Then one of the personnel asked for people with children and senior citizens to preboard. At first, it didn’t register. But about ten seconds later, I thought, “WAiT a minute. That’s me! I can join them!” The young woman standing behind me, noting my vacillation, said, “Go for it!”

Still, I wonder if these senior perks are sustainable. Here’s a fun Census statistic: “The year 2030 marks an important demographic turning point in U.S. history according to the U.S. Census Bureau’s 2017 National Population Projections.

“The aging of baby boomers means that within just a couple decades, older people are projected to outnumber children for the first time in U.S. history… By 2035, there will be 78.0 million people 65 years and older compared to 76.7 million under the age of 18.”

I was thinking about retiring one of these days. “As the population ages, the ratio of older adults to working-age adults, also known as the old-age dependency ratio, is projected to rise. By 2020, there will be just over three-and-a-half working-age adults for every retirement-age person. By 2060, that ratio will fall to just under two-and-a-half working-age adults for every retirement-age person.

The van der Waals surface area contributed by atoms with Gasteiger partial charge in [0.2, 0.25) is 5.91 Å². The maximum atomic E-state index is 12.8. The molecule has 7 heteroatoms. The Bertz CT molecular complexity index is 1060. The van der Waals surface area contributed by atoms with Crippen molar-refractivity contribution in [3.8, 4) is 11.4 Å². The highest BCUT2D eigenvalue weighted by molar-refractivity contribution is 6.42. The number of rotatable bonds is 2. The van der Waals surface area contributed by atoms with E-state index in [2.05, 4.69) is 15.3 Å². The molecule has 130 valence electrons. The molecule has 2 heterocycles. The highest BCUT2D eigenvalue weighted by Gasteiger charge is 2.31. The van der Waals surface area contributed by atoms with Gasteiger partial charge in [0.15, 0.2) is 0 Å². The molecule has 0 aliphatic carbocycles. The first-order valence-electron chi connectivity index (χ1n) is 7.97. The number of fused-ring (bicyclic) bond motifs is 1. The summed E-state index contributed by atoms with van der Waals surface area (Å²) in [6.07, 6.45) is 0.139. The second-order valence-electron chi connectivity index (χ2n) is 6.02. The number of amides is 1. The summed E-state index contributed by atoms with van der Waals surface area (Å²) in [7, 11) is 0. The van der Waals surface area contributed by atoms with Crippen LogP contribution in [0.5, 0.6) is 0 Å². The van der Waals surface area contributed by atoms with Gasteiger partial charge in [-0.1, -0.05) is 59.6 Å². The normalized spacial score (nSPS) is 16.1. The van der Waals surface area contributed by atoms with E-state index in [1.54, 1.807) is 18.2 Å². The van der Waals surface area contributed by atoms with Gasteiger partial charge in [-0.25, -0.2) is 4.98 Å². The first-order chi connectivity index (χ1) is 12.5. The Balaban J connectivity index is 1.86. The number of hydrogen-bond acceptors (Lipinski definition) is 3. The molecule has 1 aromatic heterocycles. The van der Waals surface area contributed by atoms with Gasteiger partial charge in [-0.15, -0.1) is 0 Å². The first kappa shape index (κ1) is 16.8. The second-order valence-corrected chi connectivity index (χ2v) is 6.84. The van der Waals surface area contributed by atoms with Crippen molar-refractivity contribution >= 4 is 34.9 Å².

“The median age of the U.S. population is expected to grow from age 38 today to age 43 by 2060.” Yet another reason to encourage immigration. Most immigrants skew young, adding to the vitality of the nation.

From ABC Wednesday

Network newsI have been watching the network news for a long time, going back to the 1960s, with Chet Huntley and David Brinkley on NBC and Walter Cronkite on CBS. For you not from the US, these were legendary journalists.

Currently, I watch two network news programs. And by “watch”, I mean, record to view afterward. The reason? Commercials, the majority of which are for medicines that must be prescribed by a physician. They’re for all sorts of ailments that I didn’t know I had or that even existed until I saw the ads, diseases generally designated by initials.

First I watch CBS News. They used to have a solid anchor, Scott Pelley, now 61, but he was pushed out after six years for low ratings.

After an interim period, he was replaced by Jeff Glor, a forty-something guy with a boyish face from upstate New York. But the real change is now, at the top of the broadcast, they summarize the news in 60 seconds so you don’t actually have to watch it. And the network is still in third place.

Then I watch the NBC Nightly News with Lester Holt. He was the weekend guy who replaced Brian Williams when Williams was suspended for six months for “misrepresented events which occurred while he was covering the Iraq War in 2003.” I usually zap through the first half of the NBC news unless they’re covering a different story. They tend to differentiate more after the first commercial.